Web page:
OK, so I scored BIG today!  I was at one of my not so local suppliers & they let me go back & look on their shelves, 'cause I had been asking about lead products and I was able to snag 18 lbs. of lead bi-silicate & 15 lbs. of red lead oxide.  I know, I know!  I wear gloves & a respirator when I mix & spray and I don't make anything utilitarian.  I only use this stuff in crystalline glazes and am very careful to keep it high up & put away.  In fact, I think I will go buy a couple of heavy duty containers to put it in for a little extra protection. jhp

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Comment by Norm Stuart on December 29, 2013 at 10:33pm

I have no idea how much of a vaporized metal oxide escapes condensation on a surface to become dispersed in the air.

All metal oxides vaporize increasingly, at different temperatures, as the temperature rises.  We don't have a down-vent so you can clearly see a lot of metal oxide deposits condensed on the Monel stainless kiln jacket over an area three inches above the top peephole, and on the Monel cladding all around the lid.

If you have a down-vent, that's where a lot of it goes, condensed inside the exhaust pipe.

Chrome vaporization is responsible for traditional Red chrome-tin glazes going white where they're too hot for too long.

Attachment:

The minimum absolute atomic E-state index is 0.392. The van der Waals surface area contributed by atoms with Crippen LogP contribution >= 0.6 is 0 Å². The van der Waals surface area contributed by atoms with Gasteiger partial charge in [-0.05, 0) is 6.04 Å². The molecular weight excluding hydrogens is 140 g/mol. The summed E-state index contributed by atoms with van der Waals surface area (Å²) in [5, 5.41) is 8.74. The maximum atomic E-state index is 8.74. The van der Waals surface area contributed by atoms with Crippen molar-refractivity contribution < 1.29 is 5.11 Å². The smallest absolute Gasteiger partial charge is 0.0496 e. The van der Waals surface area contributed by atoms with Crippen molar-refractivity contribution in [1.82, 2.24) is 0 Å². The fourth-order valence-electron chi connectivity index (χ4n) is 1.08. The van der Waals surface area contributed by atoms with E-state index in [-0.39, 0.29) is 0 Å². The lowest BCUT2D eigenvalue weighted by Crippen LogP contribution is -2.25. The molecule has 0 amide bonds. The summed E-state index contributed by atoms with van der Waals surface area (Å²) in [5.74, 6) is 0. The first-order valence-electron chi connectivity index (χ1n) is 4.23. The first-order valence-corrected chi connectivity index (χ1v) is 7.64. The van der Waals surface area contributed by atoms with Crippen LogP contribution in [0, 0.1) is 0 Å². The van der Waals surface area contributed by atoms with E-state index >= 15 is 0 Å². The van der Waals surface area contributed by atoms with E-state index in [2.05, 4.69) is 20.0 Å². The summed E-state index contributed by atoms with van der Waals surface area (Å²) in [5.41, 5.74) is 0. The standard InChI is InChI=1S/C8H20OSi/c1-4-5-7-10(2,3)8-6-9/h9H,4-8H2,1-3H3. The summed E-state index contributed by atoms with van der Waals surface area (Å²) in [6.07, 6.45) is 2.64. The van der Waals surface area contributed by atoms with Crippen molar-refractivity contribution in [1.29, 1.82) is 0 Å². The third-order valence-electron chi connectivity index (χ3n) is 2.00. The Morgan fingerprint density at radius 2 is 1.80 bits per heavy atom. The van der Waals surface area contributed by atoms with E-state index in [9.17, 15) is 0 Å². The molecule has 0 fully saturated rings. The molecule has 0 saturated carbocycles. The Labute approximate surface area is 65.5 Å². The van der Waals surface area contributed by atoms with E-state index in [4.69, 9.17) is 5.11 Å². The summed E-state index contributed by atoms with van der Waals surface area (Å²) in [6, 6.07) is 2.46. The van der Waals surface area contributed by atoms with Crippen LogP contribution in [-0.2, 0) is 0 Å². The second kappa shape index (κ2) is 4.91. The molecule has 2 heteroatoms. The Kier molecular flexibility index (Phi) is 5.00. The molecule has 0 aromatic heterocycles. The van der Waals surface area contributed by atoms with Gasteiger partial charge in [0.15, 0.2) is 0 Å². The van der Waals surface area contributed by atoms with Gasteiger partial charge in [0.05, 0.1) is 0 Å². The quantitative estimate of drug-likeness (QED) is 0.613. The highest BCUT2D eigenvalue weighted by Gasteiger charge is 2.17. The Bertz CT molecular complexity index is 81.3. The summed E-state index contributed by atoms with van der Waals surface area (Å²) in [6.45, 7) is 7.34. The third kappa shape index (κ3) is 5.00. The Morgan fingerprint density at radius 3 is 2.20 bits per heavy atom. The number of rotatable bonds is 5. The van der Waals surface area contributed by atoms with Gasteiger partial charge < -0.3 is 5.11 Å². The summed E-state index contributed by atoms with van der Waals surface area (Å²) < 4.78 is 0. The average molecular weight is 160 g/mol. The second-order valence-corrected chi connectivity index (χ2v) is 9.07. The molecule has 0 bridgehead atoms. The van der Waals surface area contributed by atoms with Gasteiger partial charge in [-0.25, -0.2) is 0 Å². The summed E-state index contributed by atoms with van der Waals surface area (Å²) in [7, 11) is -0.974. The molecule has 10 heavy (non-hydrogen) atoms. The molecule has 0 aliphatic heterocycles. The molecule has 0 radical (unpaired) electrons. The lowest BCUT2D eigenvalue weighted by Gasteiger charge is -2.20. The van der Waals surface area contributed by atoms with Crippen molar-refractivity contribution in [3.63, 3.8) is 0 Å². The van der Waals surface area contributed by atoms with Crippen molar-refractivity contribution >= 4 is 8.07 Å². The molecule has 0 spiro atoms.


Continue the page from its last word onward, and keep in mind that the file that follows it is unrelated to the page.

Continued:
A year ago or so online I actually found a very old ceramic industry table of lead vaporization, as a percentage loss per hour, at various temperatures. As you said, as the firing temperature rises, the percentage of lead lost to vaporization each hour increases.  From memory I think the percentage loss per hour was fairly low, about 1.5% per hour, until Cone 03. Which probably explains why lead works so well in metallic gold looking glazes at cone 04 to cone 06 - like Clay Planet's "Aztec Gold". http://shop.clay-planet.com/pint-722-aztec-gold.aspx

Lead melts at 328 C and boils at 1,749 C. So as the temperature moves up from 328 C you lose lead to vaporization at a faster and faster rate.

Queenstown, Tasmania Australia was once fully forested in Huon pines. But it hosted several copper smelting plants on Mount Lyell.   Due to a combination of tree removal for use in the smelters, the smelter fumes (for about 40 years), and the heavy annual rainfall, the erosion of the shallow horizon topsoil back to the harder rock profile contributed to the stark state of the mountains today.

Today the copper ore is still mined, but smelted in Tuticorin India - which is probably a Hindi name for "city which can't be seen from Australia".

Huon pine forest:


Queenstown today:

Queenstown Tasmania smelters at their peak:

Queenstown in 1984 just prior to closure of the smelters:


Comment by George Lewter on December 29, 2013 at 9:38pm

You know the lead will vaporize off more and more as you rise above low fire temperatures, right? Then it condenses and lead dust coats whatever it lands on downwind of its source. Is this essentially correct, Norm?


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